The Bush administration's U.S. Fish and Wildlife Service is in the process of arranging a land swap at pristine Yukon Flats National Wildlife Refuge in Alaska, which will allow Doyon corporation to drill for oil and gas on what is now refuge property.
The U.S. Fish and Wildlife Service describes the Yukon Flats refuge as a place that "represents undeveloped wilderness, a place where the marks left by the hand of man are rarely seen," yet through this project, the Bush administration is heading down a slippery slope of swapping out protected land whenever a corporation wants to exploit the available resources.
In 2004 the USFWS and Doyon reached an initial agreement to trade 110,000 acres of refuge land -- plus subsurface title to another 97,000 refuge acres -- for approximately 150,000 acres owned by Doyon. Doyon wants to explore and drill for oil and gas, and if these activities prove profitable, the company would probably want to acquire more refuge land for further drilling. And it should be noted, Doyon is not a green company -- their record includes a $3 million fine and 15 guilty pleas by the corporation for dumping hazardous wastes down wells.
Yukon Flats NWR is a very unique place and one of the most pristine in the Refuge System. According to the Wilderness Society:
The Yukon Flats National Wildlife Refuge in eastern interior Alaska encompasses 11 million acres representing some of the most productive Arctic wildlife habitat in North America. The diverse landscape, which ranges from mountains and high alpine tundra to a vast wetland basin of rivers, streams, and more than 20,000 lakes, supports more than 150 species of birds, 39 mammals, and 18 species of fish. Known especially for its value to migratory birds, the refuge hosts the highest density of breeding ducks in Alaska. Native Gwich'in and Koyukon Athabascan people have relied on these resources for thousands of years, and subsistence activities continue to define the cultural and social fabric of the eight native villages located in and near the Refuge.
If the land swap is allowed to proceed, drilling for oil and gas will threaten wildlife and fish populations, water quality, Native American cultures, and also the wilderness and recreational values of the refuge and adjacent public lands.
According to the Wilderness Society, drilling would affect:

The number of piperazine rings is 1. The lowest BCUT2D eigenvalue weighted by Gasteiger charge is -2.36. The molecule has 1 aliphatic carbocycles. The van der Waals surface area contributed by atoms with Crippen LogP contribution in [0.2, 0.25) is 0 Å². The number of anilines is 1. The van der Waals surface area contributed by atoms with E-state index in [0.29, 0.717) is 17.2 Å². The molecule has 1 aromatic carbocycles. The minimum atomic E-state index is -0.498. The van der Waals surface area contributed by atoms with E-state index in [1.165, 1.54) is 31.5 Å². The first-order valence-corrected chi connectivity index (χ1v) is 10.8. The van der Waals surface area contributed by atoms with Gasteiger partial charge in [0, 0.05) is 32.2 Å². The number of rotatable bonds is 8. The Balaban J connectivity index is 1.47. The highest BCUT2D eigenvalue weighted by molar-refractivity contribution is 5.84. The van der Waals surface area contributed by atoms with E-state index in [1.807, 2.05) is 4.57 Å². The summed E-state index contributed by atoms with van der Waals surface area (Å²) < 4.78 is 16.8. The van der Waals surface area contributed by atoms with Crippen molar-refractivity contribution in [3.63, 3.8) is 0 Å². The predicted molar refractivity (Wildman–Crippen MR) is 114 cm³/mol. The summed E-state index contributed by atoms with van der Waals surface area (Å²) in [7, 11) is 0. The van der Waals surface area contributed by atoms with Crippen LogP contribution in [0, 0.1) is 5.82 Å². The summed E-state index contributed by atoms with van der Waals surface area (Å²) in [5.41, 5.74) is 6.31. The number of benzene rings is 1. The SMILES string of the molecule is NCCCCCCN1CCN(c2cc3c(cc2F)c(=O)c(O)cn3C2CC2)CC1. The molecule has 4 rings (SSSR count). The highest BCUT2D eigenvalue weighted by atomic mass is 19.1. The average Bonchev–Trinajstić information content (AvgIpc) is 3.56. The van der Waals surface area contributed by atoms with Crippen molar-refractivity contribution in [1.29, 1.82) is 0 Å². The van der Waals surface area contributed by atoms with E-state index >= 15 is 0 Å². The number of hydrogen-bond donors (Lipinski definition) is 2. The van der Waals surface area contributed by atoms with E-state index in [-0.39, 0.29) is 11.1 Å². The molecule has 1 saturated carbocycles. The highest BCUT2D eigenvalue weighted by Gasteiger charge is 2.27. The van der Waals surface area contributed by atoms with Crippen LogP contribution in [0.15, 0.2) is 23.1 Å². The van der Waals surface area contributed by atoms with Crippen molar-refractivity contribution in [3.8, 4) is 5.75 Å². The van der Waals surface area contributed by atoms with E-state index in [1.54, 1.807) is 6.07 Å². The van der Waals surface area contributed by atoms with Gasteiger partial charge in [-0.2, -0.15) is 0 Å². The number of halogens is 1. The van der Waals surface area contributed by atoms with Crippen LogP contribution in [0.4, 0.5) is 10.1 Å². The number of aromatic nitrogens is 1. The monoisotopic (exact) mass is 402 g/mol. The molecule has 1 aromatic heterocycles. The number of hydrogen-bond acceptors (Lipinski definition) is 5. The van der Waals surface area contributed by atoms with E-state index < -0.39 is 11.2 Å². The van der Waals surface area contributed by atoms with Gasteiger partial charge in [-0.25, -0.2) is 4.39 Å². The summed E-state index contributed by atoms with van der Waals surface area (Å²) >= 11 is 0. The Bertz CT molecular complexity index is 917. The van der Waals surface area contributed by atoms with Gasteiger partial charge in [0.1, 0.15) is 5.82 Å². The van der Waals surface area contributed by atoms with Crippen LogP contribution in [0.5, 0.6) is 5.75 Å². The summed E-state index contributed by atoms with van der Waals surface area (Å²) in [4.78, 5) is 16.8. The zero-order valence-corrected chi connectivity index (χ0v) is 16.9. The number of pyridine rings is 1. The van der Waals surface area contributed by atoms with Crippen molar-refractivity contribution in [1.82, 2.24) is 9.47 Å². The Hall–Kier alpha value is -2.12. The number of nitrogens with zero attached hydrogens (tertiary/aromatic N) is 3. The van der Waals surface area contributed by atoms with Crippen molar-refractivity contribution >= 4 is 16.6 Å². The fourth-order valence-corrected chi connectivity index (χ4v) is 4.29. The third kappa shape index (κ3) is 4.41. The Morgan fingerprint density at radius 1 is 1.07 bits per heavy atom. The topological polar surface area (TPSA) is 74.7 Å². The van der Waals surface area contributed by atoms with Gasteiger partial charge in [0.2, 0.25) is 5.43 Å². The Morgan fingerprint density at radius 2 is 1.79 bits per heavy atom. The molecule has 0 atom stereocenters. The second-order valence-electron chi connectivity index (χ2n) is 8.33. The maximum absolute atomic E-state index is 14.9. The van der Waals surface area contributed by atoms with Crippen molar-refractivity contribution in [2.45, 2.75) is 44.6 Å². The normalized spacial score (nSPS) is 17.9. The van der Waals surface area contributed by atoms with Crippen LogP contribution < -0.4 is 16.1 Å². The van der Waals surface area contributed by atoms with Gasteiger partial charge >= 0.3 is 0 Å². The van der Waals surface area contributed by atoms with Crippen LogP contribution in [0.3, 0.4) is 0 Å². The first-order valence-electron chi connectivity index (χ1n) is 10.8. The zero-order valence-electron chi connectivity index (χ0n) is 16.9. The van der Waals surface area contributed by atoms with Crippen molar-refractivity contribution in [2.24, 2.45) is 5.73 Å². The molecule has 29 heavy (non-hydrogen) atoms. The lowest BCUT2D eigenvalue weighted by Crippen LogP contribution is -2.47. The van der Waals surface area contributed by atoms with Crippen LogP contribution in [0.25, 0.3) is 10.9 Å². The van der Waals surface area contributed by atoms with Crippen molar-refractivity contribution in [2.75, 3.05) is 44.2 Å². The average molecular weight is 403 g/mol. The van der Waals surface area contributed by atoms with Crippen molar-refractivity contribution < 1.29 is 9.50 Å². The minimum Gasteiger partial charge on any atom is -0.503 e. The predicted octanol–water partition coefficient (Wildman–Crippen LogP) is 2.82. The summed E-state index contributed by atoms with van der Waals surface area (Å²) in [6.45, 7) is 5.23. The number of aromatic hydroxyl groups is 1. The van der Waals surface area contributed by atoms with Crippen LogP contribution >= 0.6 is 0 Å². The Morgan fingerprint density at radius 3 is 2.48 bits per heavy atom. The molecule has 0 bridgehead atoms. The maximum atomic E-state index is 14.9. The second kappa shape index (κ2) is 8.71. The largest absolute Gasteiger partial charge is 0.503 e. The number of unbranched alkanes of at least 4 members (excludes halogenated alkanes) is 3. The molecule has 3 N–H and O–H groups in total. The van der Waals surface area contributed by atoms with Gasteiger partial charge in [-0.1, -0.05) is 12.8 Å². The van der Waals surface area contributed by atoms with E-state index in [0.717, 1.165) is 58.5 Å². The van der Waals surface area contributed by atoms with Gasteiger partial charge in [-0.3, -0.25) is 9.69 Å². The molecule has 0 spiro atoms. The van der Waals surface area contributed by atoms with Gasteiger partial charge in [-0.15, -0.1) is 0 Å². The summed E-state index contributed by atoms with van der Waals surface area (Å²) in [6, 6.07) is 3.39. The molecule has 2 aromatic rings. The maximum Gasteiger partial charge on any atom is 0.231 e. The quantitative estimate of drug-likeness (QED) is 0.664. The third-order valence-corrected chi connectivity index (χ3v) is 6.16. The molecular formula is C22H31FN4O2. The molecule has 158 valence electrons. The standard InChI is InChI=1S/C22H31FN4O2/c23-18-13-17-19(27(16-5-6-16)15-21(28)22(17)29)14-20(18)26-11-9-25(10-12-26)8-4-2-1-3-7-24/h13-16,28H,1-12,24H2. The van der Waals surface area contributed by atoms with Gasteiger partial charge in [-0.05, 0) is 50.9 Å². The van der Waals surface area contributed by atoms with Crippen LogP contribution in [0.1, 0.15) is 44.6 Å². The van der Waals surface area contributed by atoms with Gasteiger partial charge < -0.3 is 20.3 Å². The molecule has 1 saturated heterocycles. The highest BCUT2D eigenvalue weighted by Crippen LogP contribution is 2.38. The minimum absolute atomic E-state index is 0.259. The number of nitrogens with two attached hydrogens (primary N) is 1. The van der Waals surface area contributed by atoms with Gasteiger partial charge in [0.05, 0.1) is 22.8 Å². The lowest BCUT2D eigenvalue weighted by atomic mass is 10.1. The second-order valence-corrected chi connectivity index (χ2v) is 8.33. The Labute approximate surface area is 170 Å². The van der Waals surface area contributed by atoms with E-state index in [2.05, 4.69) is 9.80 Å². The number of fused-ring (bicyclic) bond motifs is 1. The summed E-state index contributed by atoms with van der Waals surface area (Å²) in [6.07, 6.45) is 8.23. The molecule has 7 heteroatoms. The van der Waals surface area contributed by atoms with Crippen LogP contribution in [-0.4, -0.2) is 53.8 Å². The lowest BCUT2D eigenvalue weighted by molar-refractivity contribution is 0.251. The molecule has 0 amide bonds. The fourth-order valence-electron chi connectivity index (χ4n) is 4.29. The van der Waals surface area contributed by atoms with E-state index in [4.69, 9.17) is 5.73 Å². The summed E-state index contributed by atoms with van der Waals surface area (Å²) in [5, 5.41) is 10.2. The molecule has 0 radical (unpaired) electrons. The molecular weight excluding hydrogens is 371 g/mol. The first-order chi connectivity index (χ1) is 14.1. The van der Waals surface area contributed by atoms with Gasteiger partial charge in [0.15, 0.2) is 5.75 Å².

Wildlife populations and their habitats: Roads, noise, increased human activity, and air and water pollution will have both direct impacts to wildlife, as well as indirect impacts as a result of changes to habitat.
Chinook and chum salmon and Arctic Grayling: These fish are important food sources for local people. Their populations will likely be impacted by the large water withdrawals required by oil development, and the addition of pollutants and sediment to rivers and streams.
Water quality and recreation: The waters and scenic and recreational values of Beaver Creek and Yukon River-Beaver Creek (including a section legislatively designated as a Wild River) flows through the area of the proposed land exchange. Oil and gas development not only will impair the creek's wild and scenic character, but also will likely add pollutants and alter water temperatures, flow, and sediment loads. Other water bodies may also be affected, including some that drain into the Yukon River.
Wilderness values of the White-Crazy Mountain Potential Wilderness Area: This premier refuge wilderness is important habitat for Dall sheep and also provides a connecting corridor to adjacent public lands. Oil and gas development will require roads, pipelines, and other infrastructure sited directly through this area, also likely through the White Mountains National Recreation Area, and directly adjacent to a portion of Beaver Creek designated as a Wild River.
In addition there is concern that the impacts of oil and gas exploration will compound the effects already occurring at the refuge due to global warming, which include higher temperatures, drying lakes, changes in salmon health and migration patterns, and increased forest fires.
Tribal leaders are currently on record as being against the land swap because it threatens the land, water, plants and wildlife that they are dependent upon. "The Gwich'in people of the Yukon Flats have been dependent on the resources provided by this land for thousands of years. We are not willing to jeopardize this close relationship in exchange for a few jobs," stated Dacho Alexander, First Chief of the Gwichyaa Zhee Gwich'in Tribe in Fort Yukon. "We are acutely aware that even a minor spill could have devastating effects on the fragile ecosystem, not only here in the Yukon Flats, but along the entire Yukon watershed. We do not want to add to the effects of global warming which we are already experiencing firsthand. Therefore we will continue to protect our paradise from encroachment just as we have for the past thirty thousand years."
Last year at Doyon's annual meeting, a voice vote of Doyon shareholders voted the land trade down. Yet, the land swap goes on.
The deadline for commenting on the proposed land swap is March 25. You can submit your objections to the land swap online at the Yukon Flats NWR Draft EIS page.
You can also visit the FWS project page page for more information.
Thanks for submitting your comments and for protecting this refuge treasure.